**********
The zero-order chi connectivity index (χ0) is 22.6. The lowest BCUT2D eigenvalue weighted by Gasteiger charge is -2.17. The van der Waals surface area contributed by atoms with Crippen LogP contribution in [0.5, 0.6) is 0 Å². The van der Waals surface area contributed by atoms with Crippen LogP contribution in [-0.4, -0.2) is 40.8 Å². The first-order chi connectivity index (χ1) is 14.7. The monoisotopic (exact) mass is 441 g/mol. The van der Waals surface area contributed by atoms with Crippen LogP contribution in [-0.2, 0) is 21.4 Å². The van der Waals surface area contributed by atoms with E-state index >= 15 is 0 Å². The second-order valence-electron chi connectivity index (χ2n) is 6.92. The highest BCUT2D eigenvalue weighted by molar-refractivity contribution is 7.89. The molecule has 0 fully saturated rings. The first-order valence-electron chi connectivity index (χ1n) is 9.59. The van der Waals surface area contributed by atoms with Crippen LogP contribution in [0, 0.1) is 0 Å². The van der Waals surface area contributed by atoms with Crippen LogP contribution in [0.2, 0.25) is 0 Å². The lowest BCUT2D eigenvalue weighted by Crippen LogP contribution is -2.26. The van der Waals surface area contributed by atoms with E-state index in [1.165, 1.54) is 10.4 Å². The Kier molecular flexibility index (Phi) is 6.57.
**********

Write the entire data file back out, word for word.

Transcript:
The zero-order chi connectivity index (χ0) is 22.6. The lowest BCUT2D eigenvalue weighted by Gasteiger charge is -2.17. The van der Waals surface area contributed by atoms with Crippen LogP contribution in [0.5, 0.6) is 0 Å². The van der Waals surface area contributed by atoms with Crippen LogP contribution in [-0.4, -0.2) is 40.8 Å². The first-order chi connectivity index (χ1) is 14.7. The monoisotopic (exact) mass is 441 g/mol. The van der Waals surface area contributed by atoms with Crippen LogP contribution in [-0.2, 0) is 21.4 Å². The van der Waals surface area contributed by atoms with E-state index >= 15 is 0 Å². The second-order valence-electron chi connectivity index (χ2n) is 6.92. The highest BCUT2D eigenvalue weighted by molar-refractivity contribution is 7.89. The molecule has 0 fully saturated rings. The first-order valence-electron chi connectivity index (χ1n) is 9.59. The van der Waals surface area contributed by atoms with Crippen LogP contribution in [0, 0.1) is 0 Å². The van der Waals surface area contributed by atoms with Crippen LogP contribution in [0.2, 0.25) is 0 Å². The lowest BCUT2D eigenvalue weighted by Crippen LogP contribution is -2.26. The van der Waals surface area contributed by atoms with E-state index in [1.165, 1.54) is 10.4 Å². The Kier molecular flexibility index (Phi) is 6.57.